END OF WATCH: March 9, 1919
Cleveland Police Department
Patrolman William P. Armstrong, was appointed to the Cleveland Police Department on June 20, 1915. He was a graduate of South High School and his education prompted police authorities to urge him to work in the office. Patrolman Armstrong felt the office work was not exciting enough.
Patrolman Armstrong was assigned the beat of Patrolman William Brown, who was shot and killed September 25, 1917, while making an arrest.
On March 9, 1919 Armstrong observed a black man robbing Wilson Dilsaver at gunpoint. When he approached the gunman, the gunman suddenly turned and fired two shots striking him in the upper chest. One of the bullets passed through his body near his heart.
Even though Armstrong lay mortally wounded in front of the County Morgue, he was able to unholster his revolver and fire two shots at the assailant as he fled. The assailant made his escape and his identity was not established. Officer Armstrong was taken to Lakeside Hospital where he died a few hours later.
Armstrong’s death was the end of a Saturday night wave of crime. Prompted by Armstrong’s death, Chief Smith urged passage of legislation that would permit police to search homes of persons with doubtful reputations who might conceal fire arms or other weapons. Such a law would decrease the carry of concealed weapons at least by 90%.
Criminal investigation revealed a revolver holster was found near the spot where Armstrong was mortally wounded, this fact was expected to aid police in finding their comrade’s murderer. Ten people were arrested in connection with the shooting, eight were released and the other two were held as witnesses.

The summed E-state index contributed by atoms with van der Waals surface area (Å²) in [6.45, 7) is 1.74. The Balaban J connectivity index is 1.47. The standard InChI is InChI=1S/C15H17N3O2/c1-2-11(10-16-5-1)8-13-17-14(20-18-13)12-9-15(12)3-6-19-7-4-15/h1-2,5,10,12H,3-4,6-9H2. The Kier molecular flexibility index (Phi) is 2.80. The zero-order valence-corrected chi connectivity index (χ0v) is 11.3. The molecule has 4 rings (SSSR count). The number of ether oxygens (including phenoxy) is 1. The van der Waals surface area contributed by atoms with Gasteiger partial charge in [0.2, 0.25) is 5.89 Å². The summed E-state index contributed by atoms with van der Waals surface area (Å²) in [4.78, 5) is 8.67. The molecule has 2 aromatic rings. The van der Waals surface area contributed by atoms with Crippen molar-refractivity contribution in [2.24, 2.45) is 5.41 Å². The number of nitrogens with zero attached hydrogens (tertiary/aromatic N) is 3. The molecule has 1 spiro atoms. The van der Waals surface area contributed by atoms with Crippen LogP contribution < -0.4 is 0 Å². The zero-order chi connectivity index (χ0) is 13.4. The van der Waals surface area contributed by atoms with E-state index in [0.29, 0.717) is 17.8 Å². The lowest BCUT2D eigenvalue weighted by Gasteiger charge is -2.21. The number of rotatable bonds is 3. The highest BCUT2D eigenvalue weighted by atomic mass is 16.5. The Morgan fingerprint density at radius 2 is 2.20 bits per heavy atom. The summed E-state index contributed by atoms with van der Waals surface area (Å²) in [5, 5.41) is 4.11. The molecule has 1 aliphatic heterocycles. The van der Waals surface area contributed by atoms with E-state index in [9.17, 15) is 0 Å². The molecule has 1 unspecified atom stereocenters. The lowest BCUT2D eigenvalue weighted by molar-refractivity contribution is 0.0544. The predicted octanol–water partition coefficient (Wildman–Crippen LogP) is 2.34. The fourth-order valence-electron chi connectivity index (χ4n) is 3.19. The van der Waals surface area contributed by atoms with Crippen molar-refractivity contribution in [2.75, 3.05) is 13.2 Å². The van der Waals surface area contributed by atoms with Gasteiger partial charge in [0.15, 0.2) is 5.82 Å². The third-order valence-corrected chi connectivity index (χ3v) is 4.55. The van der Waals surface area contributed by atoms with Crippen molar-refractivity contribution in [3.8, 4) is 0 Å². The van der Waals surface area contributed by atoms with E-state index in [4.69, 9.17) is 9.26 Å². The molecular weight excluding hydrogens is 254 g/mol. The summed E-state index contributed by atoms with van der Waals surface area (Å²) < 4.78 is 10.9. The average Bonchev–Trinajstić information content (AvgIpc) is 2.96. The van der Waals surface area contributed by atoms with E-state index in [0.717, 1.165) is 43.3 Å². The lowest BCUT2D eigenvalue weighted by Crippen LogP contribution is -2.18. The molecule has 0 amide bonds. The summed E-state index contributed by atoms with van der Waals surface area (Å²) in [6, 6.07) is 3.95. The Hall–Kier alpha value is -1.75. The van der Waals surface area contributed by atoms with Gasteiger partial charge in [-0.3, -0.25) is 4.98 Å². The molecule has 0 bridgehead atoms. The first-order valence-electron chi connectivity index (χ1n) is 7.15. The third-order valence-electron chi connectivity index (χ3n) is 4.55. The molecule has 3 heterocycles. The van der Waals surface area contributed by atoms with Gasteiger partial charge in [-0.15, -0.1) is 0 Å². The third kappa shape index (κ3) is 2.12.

On March 10th a number of uniformed patrolmen were put on plain clothes duty and joined members of the Detective Bureau to place a dragnet the City to search for the slayer.
A suspect was arrested in June of 1922 based on a statement of his girlfriend that he told her of the crime. Robert Brown of St. Louis was interviewed by Detectives and the statement was found to be false. Over the years, information was compiled that Earl Boyd, a black male, was responsible for the murder. In 1930, Boyd was arrested in Chicago, Illinois. Investigators went to Chicago and checked out Boyd’s activities, especially those actions while in the Cleveland area, but decided not to extradite him.
William Perry Armstrong, beloved husband of Lillian (nee Fenohr), father of William Perry, Jr., son of Martin and Minnie Armstrong, and brother of Lyle and John was laid to rest on March 12, 1919 at 2 p.m. at Woodland Cemetery.
William Perry Armstrong’s name is inscribed on the National Law Enforcement Officers Memorial Wall, Washington, D.C., panel 37, west wall, line 1.
By Recruit Shawn P. Graham, Cleveland Police Academy